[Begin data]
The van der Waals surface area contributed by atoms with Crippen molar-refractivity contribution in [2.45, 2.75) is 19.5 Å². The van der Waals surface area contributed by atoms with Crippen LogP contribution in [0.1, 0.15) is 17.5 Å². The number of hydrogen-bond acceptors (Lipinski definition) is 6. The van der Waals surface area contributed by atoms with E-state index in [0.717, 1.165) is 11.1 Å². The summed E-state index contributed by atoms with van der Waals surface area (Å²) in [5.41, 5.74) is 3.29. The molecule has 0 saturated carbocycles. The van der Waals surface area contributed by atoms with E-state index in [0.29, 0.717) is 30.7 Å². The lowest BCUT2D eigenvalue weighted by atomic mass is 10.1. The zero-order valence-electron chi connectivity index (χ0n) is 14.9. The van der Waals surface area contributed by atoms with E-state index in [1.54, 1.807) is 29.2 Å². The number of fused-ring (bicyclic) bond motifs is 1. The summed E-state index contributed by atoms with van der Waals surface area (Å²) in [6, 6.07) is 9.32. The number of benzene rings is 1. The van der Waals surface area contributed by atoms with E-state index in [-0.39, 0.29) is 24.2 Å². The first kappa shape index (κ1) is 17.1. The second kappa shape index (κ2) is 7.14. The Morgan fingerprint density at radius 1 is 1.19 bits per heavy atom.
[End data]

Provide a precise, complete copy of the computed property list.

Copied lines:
The van der Waals surface area contributed by atoms with Crippen molar-refractivity contribution in [2.45, 2.75) is 19.5 Å². The van der Waals surface area contributed by atoms with Crippen LogP contribution in [0.1, 0.15) is 17.5 Å². The number of hydrogen-bond acceptors (Lipinski definition) is 6. The van der Waals surface area contributed by atoms with E-state index in [0.717, 1.165) is 11.1 Å². The summed E-state index contributed by atoms with van der Waals surface area (Å²) in [5.41, 5.74) is 3.29. The molecule has 0 saturated carbocycles. The van der Waals surface area contributed by atoms with E-state index in [0.29, 0.717) is 30.7 Å². The lowest BCUT2D eigenvalue weighted by atomic mass is 10.1. The zero-order valence-electron chi connectivity index (χ0n) is 14.9. The van der Waals surface area contributed by atoms with E-state index in [1.54, 1.807) is 29.2 Å². The number of fused-ring (bicyclic) bond motifs is 1. The summed E-state index contributed by atoms with van der Waals surface area (Å²) in [6, 6.07) is 9.32. The number of benzene rings is 1. The van der Waals surface area contributed by atoms with E-state index in [-0.39, 0.29) is 24.2 Å². The first kappa shape index (κ1) is 17.1. The second kappa shape index (κ2) is 7.14. The Morgan fingerprint density at radius 1 is 1.19 bits per heavy atom.